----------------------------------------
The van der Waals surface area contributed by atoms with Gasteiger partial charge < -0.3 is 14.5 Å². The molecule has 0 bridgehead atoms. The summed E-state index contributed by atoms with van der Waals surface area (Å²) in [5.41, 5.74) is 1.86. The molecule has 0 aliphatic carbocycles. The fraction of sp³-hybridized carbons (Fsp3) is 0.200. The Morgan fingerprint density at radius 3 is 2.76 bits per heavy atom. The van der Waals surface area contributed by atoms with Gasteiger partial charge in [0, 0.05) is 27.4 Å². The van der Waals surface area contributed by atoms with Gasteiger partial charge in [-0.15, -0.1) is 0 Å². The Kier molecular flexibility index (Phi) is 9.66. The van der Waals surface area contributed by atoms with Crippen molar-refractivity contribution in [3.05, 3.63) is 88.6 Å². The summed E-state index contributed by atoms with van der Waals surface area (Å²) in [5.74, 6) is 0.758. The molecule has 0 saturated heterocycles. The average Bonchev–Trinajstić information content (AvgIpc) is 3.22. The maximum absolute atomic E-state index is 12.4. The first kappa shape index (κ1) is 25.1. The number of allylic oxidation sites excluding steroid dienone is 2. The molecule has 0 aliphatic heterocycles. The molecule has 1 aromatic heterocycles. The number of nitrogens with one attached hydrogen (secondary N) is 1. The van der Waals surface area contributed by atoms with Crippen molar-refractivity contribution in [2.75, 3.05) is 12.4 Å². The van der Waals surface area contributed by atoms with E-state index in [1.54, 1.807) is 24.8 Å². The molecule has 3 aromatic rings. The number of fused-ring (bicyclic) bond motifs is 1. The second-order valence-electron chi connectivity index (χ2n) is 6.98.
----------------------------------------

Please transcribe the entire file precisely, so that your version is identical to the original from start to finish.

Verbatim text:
The van der Waals surface area contributed by atoms with Gasteiger partial charge < -0.3 is 14.5 Å². The molecule has 0 bridgehead atoms. The summed E-state index contributed by atoms with van der Waals surface area (Å²) in [5.41, 5.74) is 1.86. The molecule has 0 aliphatic carbocycles. The fraction of sp³-hybridized carbons (Fsp3) is 0.200. The Morgan fingerprint density at radius 3 is 2.76 bits per heavy atom. The van der Waals surface area contributed by atoms with Gasteiger partial charge in [0, 0.05) is 27.4 Å². The van der Waals surface area contributed by atoms with Gasteiger partial charge in [-0.15, -0.1) is 0 Å². The Kier molecular flexibility index (Phi) is 9.66. The van der Waals surface area contributed by atoms with Crippen molar-refractivity contribution in [3.05, 3.63) is 88.6 Å². The summed E-state index contributed by atoms with van der Waals surface area (Å²) in [5.74, 6) is 0.758. The molecule has 0 saturated heterocycles. The average Bonchev–Trinajstić information content (AvgIpc) is 3.22. The maximum absolute atomic E-state index is 12.4. The first kappa shape index (κ1) is 25.1. The number of allylic oxidation sites excluding steroid dienone is 2. The molecule has 0 aliphatic heterocycles. The molecule has 1 aromatic heterocycles. The number of nitrogens with one attached hydrogen (secondary N) is 1. The van der Waals surface area contributed by atoms with Crippen molar-refractivity contribution in [2.75, 3.05) is 12.4 Å². The van der Waals surface area contributed by atoms with E-state index in [1.54, 1.807) is 24.8 Å². The molecule has 3 aromatic rings. The number of fused-ring (bicyclic) bond motifs is 1. The second-order valence-electron chi connectivity index (χ2n) is 6.98.